“Jesus: His Life” A Provocative Drama-Doc With A Twist

Ahhhh! The Lenten season is upon us — filled with opportunities to introduce the unbeliever to Christ and renew our own faith through a myriad of media programming on the life, death and resurrection of Our Lord and Savior. There is something powerful in sharing the Gospel (aka ‘The Greatest Story Ever Told’) visually, depicting Jesus’ teachings, sacrifice and triumph for us 21st century spectators.

But what if we could see Jesus Christ through the eyes of those who knew Him the most? Who loved Him? Who despised Him?

Premiering Monday, March 25th at 8pm ET/PT the History Channel will present “Jesus: His Life” in an eight-part series over four weeks. Each night will feature two back-to-back episodes, each from the standpoint of an integral character in Christ’s life: Joseph, Mary mother of Jesus, John the Baptist, Caiaphas, Peter, Pontius Pilate, Mary Magdalene and Judas Iscariot. Each takes us on a journey, discovering Jesus Christ through their eyes during the most revolutionary time in history. We get a bird’s eye view into the power struggles, the personal sacrifices, the reformations — all impacted by one man’s presence. Along with the dramatization of biblical times, interviews with experts from diverse fields will complete the landscape of this incredible man in history — Jesus Christ: the man and the Messiah.

Tackling this feat are the world’s top scholars, theologians, archaeologists, historians and church leaders. The Good News is proud to present to you an interview with one of the contributing experts, Dr. Robert Cargill, who is an Assistant Professor of Judaism, Christianity, and Classics at the University of Iowa, editor of Biblical Archaeology Review, author of “Cities That Built the Bible” and more, and has appeared as an expert and consultant on various tv/cable programming.

GN: Robert, can you tell us why you committed to this project?

RC: It intrigued me. In this series we are able to see a very human side of Jesus and see His responses. In past documentaries, we’re shown upfront who Jesus is, with Him being the central character. In “Jesus: His Life” we see Jesus peripherally through the other characters — through their own fears and doubts. Makes it very compelling.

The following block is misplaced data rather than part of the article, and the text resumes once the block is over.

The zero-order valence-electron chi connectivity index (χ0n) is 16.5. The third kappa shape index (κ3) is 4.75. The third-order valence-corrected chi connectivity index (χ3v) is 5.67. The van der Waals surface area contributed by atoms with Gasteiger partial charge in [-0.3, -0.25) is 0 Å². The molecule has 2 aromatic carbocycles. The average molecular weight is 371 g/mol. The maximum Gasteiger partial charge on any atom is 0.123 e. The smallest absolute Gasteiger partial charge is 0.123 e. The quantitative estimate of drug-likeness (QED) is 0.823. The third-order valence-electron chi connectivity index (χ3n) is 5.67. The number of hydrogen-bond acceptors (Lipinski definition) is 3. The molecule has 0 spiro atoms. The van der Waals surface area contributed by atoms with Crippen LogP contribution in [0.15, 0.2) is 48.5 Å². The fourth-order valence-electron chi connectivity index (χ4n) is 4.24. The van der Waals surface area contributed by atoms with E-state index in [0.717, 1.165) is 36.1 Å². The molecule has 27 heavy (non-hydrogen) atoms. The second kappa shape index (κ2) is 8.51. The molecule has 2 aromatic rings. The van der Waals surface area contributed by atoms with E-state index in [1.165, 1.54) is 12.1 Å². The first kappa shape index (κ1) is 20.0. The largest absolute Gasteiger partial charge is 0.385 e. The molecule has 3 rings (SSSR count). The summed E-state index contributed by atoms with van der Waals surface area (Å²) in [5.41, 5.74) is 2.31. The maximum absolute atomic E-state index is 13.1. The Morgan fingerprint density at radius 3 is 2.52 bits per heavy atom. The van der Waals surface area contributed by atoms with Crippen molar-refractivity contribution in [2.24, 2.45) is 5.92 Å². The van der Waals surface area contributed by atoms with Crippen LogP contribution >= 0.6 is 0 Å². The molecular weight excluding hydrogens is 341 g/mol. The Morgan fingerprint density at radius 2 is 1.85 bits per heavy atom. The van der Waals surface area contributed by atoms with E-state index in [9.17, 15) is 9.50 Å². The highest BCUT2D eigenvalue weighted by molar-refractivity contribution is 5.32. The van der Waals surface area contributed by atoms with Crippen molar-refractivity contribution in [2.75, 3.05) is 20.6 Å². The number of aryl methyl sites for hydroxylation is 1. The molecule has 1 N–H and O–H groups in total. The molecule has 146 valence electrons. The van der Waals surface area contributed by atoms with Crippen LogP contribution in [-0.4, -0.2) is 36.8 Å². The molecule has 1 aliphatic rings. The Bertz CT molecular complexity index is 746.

GN: There is quite a diverse group of experts, as well as leaders from various denominations who have worked on this project: from Protestant to Catholic to Agnostic. This makes for a rich, in-depth approach, but were there any challenges with this? Any differences in interpretation?

RC: Actually, no. The producers sought out diversity to bring different viewpoints, which is equal to what happened back in biblical times. Times are just as diverse back then as they are now. By bringing in archaeologists, historians and theologians, we are able to bring together these different aspects to better depict the climate of the day.

GN: What impact do you feel this drama-doc will have on both the believer and nonbeliever?

RC: In approaching Jesus in this way, people of faith will discover Him differently than before. For the nonbeliever they will see Him as compelling. Both will be able to relate to a character in the story who encounters Christ. There’s something for everyone.

GN: Robert, can you give our readers a glimpse of this?

RC: Sure. Take for example Joseph. Besides standing up for his fiancée, Mary, who is carrying a child not his own, he is now raising this child along with his own children. This may resonate with those who today are step-parents, adoptive and foster parents. There are challenges that are unique. In the political arena we see how Pilate and Caiaphas had to work together to promote each other’s well-being. They needed each other to create a balancing act. We see just how pivotal Christ’s presence was at that time.

GN: On a personal note, what do you like about this series?

RC: I like that it’s not overly theological: it’s not like going to church. Jesus Christ means something for those in the 1st century as well as today. It creates personal reflection between the viewer and Jesus and is told in historical fashion. I was impressed with as many scholars and experts that were sought after and who contributed to this innovative approach, that the project remained true to the text of the Bible and did not take liberty in speculation just to create something new. The script stayed true to the Scriptural text to the greatest extent possible, which was the goal of all involved.

If you’re wanting to enrich your Lenten/Easter season or wanting a new approach in spreading the gospel, consider hosting a viewing of this series in your home, church or community.

Christine Alexander is a freelance writer and an aspiring humble servant of Our Lord Jesus Christ.  Contact her at [email protected]

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